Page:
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Mailbag: What Should the Blazers do with Meyers Leonard?

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This week features the return of the Blazer's Edge Mailbag. First up: What should the Trail Blazers do with Meyers Leonard?

Jaime Valdez-USA TODAY Sports

Greetings, All!

This week features the return of the Blazer's Edge Mailbag. If you have pertinent or interesting questions about the Portland Trail Blazers be sure to send them to blazersub@gmail.com! Let's start with one about everybody's favorite forward/center.

Dave,

Simple question, perhaps a complex answer. What would you do about Meyers Leonard?

Pete

Thanks for the question, Pete. Now I'm going to quibble with it a little bit. "What would you do..." implies that something must (or at least should) be done. I think Meyers Leonard is doing just fine right now in most ways. He's light years beyond his level two years ago. He's a productive player, a potential starter. If a coach committed to feeding the offense through him, Meyers could become a 20 ppg scorer. Whether doing so would be worth it is another matter. (My guess is "not".) But it's not like something is uniquely wrong with Leonard that requires special action. He's a 7-footer with shooting range trying to carve out a place in the league. Even if you consider Leonard's skill set special, that's a common story.

Compared to last season Leonard's 32% shooting rate from three-point land and his 43% overall clip look like disasters. In some ways they are. But Meyers is the victim of circumstance:

1. He's taking more three-pointers and more difficult three pointers as a part of his new role in the offense. His shooting percentage has gone up from every range between 3 feet and the three-point line. It's not like he's missing every shot he takes. He almost never gets attempts close to the basket anymore so there's nothing to buoy his percentages. That drop in long-distance effectiveness is naked to the world. It's making him look bad.

2. All the talk of being a "50/40/90 Guy" last season set expectations so high that he was all but doomed to fail. I understand needing bright spots to hold onto and showing optimism about the home players, but I cannot overstate how much I dislike the premature trumpeting of what ultimately end up being statistical anomalies. (You know the kind: "Player X is the only person to score 28+ points, dish 9+ assists, and have 3+ steals in a Tuesday night road game in a winter month outside of Michael Jordan and Magic Johnson.") OK...that player is NOT Michael Jordan, or even close. When his championship rings start spilling off of one set of fingers onto the other, give me a call. Until then, that statistical proclamation has all the authority of a fortune cookie.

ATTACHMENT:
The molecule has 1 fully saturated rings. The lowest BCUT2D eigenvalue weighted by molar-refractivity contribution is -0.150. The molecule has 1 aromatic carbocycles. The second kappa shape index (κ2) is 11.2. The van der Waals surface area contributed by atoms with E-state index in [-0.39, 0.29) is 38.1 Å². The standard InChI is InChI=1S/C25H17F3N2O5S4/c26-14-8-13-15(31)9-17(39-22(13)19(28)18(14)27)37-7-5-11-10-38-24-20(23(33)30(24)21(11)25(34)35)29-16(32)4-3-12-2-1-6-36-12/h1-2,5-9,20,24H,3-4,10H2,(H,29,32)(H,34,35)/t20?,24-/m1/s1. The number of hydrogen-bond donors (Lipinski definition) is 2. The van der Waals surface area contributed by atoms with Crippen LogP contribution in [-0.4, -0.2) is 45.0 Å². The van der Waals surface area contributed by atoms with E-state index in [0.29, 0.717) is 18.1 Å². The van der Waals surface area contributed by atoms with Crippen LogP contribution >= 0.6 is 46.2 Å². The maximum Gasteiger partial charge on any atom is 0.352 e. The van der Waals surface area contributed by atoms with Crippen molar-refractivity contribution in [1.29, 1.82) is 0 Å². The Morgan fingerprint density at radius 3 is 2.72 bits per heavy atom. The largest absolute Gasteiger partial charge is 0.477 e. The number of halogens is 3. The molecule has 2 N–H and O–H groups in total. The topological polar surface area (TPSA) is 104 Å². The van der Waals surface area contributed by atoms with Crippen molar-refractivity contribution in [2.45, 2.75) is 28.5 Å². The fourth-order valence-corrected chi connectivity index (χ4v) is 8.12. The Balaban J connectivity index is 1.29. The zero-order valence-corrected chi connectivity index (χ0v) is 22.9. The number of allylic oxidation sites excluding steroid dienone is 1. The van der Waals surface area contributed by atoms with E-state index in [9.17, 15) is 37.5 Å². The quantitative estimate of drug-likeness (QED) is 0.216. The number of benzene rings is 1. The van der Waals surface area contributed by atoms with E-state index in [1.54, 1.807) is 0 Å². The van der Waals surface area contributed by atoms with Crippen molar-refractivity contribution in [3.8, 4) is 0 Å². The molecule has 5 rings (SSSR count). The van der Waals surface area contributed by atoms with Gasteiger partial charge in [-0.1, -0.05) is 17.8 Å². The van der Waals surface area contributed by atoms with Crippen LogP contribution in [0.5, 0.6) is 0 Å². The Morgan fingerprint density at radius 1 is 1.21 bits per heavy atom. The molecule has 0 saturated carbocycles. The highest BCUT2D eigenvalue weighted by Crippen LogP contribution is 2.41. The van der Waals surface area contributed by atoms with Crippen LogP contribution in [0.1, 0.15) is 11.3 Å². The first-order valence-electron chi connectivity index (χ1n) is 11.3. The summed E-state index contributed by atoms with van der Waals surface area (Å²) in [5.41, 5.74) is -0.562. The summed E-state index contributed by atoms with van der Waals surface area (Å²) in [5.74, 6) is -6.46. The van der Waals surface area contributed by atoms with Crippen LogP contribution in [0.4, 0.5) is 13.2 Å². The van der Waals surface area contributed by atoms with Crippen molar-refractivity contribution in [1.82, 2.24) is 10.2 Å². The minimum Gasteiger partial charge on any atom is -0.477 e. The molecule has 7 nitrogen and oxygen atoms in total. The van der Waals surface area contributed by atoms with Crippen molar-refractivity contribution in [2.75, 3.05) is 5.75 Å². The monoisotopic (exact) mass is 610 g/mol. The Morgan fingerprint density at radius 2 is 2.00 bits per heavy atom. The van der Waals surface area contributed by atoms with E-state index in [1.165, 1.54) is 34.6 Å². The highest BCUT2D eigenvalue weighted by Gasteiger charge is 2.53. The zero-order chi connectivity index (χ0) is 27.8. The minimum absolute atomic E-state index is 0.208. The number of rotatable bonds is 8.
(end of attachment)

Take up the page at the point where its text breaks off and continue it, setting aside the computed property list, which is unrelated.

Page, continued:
Granted, Leonard's 50-40-90 mark stretched over a season, but did he play 82 games that year? No, he did not. Did he play starter's minutes against the first units of other teams? No, he did not. So do we know that Meyers Leonard is actually a 50-40-90 guy? Heck, we don't even know if Meyers Leonard is a 40% three-point shooter. It sure doesn't look like it right now. Maybe that shouldn't be his primary role in the offense, or even a reasonable expectation.

So what I'd "do" about Meyers Leonard is pretty simple: I'd let him play, not assuming that the deep perimeter game is his best asset, and I'd wait to see what happens. Confidence has always been a crucial component of Leonard's success. When he forgets the expectations and pressure and just plays, he looks pretty good. When he's overthinking or trying to live up to something he's not, he looks awful. He needs time, on-court repetitions, and the freedom to show the things he's best at. His rebounding is fine. His defense is coming along. If he doesn't get buried under a host of PR-invented expectations, he might actually turn out to be a nice player. We'll have to wait and see. Given the team's current situation, that's the proper course of action for now.

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